Thinking about words

This post may come off as sort of stream-of-consciousness. More of a few scattered thoughts than an “article.” Sorry about that, but I was just having a bit of inner dialogue that I wanted to share.

Generally, I’m not one to be offended by much.

I’ve always considered something I was told by my mother at a young age — “Take it from the source.” Most of the time whenever something possibly outrageous is said I just roll my eyes (or write a light article!) and move on. While I might not like or appreciate the humor in a joke or the purpose of a statement, I generally just shrug and walk away. While that attitude lets me be a fairly chill and relaxed individual, it also has let a lot of things I’m only now becoming aware of into my personal speech.

It’s never fun to point the finger at yourself, but I realized how much I was using words that were offensive or demeaning to people literally right next to me. Now, of course, I had no intention of malice — but that was part of the problem. I had become so desensitized to the words from hearing them in daily conversation (on TV, online, from friends, relatives, etc.) that I never even considered them twice. Keep in mind that I wasn’t using anything out of the ordinary from “regular” speech in this country (and age group, I suppose), either. I sounded just like everyone else.

It has become socially acceptable to mark things we don’t like as “gay” or “retarded” — and while it could be argued that the very definitions of these words have changed due to modern use, wasn’t it their social association with “negative” things that pushed them in that direction?

Now, I’m not blaming society here nor am I trying to claim the moral high ground. I know I didn’t really consider the impact myself, so it wouldn’t be fair to push that expectation on others — but I do think it is something that we need to think about.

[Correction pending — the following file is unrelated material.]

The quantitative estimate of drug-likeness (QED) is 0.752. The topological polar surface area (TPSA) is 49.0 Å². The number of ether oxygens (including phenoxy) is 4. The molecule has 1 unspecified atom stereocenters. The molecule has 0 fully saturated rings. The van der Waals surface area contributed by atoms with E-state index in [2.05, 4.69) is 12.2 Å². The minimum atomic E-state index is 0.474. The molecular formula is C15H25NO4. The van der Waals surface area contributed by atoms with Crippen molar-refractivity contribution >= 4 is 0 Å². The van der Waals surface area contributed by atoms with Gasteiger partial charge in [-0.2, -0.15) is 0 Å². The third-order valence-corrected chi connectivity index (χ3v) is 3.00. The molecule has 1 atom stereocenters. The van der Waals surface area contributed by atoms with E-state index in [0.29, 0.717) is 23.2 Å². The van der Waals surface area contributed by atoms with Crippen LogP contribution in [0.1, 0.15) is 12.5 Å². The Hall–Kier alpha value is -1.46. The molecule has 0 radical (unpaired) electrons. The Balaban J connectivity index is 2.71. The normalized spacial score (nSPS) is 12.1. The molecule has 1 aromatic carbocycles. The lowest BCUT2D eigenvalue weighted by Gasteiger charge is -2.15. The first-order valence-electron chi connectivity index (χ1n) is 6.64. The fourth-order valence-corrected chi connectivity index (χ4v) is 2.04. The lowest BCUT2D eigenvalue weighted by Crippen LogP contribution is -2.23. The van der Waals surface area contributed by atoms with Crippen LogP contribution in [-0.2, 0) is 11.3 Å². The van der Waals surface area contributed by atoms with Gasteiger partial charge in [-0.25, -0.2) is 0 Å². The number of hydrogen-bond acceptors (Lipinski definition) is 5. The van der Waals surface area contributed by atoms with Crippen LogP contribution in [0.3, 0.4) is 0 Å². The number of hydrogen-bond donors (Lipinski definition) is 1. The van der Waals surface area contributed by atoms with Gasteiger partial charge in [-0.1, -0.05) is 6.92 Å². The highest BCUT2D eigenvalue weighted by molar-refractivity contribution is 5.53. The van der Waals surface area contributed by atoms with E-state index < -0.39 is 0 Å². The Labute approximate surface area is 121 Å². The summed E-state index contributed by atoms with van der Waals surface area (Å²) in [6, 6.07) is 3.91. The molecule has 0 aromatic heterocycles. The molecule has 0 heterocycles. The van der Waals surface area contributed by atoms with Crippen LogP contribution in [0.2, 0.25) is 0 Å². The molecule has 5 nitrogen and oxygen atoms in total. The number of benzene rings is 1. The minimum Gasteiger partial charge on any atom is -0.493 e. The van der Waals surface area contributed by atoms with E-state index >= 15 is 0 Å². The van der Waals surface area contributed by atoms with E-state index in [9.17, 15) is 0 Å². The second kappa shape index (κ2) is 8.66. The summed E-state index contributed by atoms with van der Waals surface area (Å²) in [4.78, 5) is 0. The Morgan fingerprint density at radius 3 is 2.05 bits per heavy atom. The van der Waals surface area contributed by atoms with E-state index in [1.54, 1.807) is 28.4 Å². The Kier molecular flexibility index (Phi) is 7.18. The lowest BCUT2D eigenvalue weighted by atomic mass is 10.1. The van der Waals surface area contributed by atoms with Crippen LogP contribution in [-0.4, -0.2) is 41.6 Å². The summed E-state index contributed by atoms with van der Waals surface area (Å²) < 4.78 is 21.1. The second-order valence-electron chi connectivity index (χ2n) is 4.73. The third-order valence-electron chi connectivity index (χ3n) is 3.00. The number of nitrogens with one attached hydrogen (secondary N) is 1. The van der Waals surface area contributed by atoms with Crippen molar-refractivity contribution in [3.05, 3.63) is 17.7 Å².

I feel sort of especially close to the issue simply because I’m a gamer. It’s not really a secret that gamers aren’t really the most accepting bunch in the universe sometimes. The young male stereotype hasn’t really helped much either. Anyone who has been on Xbox Live or a game of Counter-strike can tell you the sort of audible assault that tends to go on. While I’m personally proud of a lot of things that have come out of the gaming subculture, there still is a lot of questionable stuff there.

Bringing this post back to the point, there is a whole lot of misogyny, racial and sexual epithets and just general hate amongst the benign comments. While these sorts of things have never directly bothered me, I wonder if there is some malice there? Is it just a way of speaking that is accepted in certain circles, or is there a sort of inner demon that has been constructed by society to defend various forms of privilege? Is it a method for segregation and marginalization?

I’d love to rule all of that out and say that 99% of the time that isn’t the case — but I can’t.

Sometimes even the stale jokes that get thrown around make me wonder. I can’t help but feel a modern sort of “black face” vibe going on. I’d love to believe that these terms and jokes are directed not at the “victim” but at the ridiculousness of the situation but I just can’t.

To be perfectly honest, I feel like this is a perfect segue into an article on the power of words…

Guess I know what I’ll be touching on next — for now though, I’d love to hear your opinions. Are the negative connotations of words like “gay” and “retard” important? Has the meaning just changed? Is there something malicious there? For the gamers among you, do you feel like the gaming community harbors intolerance at times toward certain groups more so than “real life?”

3 thoughts on “Thinking about words

  1. Our socialization as men/women, at home, in school, at work and at play each creep into each other in unexpected ways.

    When an individual steps into a different arena of their life, they bring the things they think they need and leave behind the things they don’t. Not many want games to feel like labor (like going to work), or attending a party with friends to feel like going to church – I think people come to terms with what each thing requires and compromise on the rest. If you proselytize at work, others may take offense. The vigilance displayed in one area of your life may not be appreciated or appropriate in another; so you must consciously keep your traits or characteristics in their proper places. But I think the theoretical ideal – a life without restraint – where you can behave the same at home as you can at school/work/church, with peers and with superiors, is an alluring thing.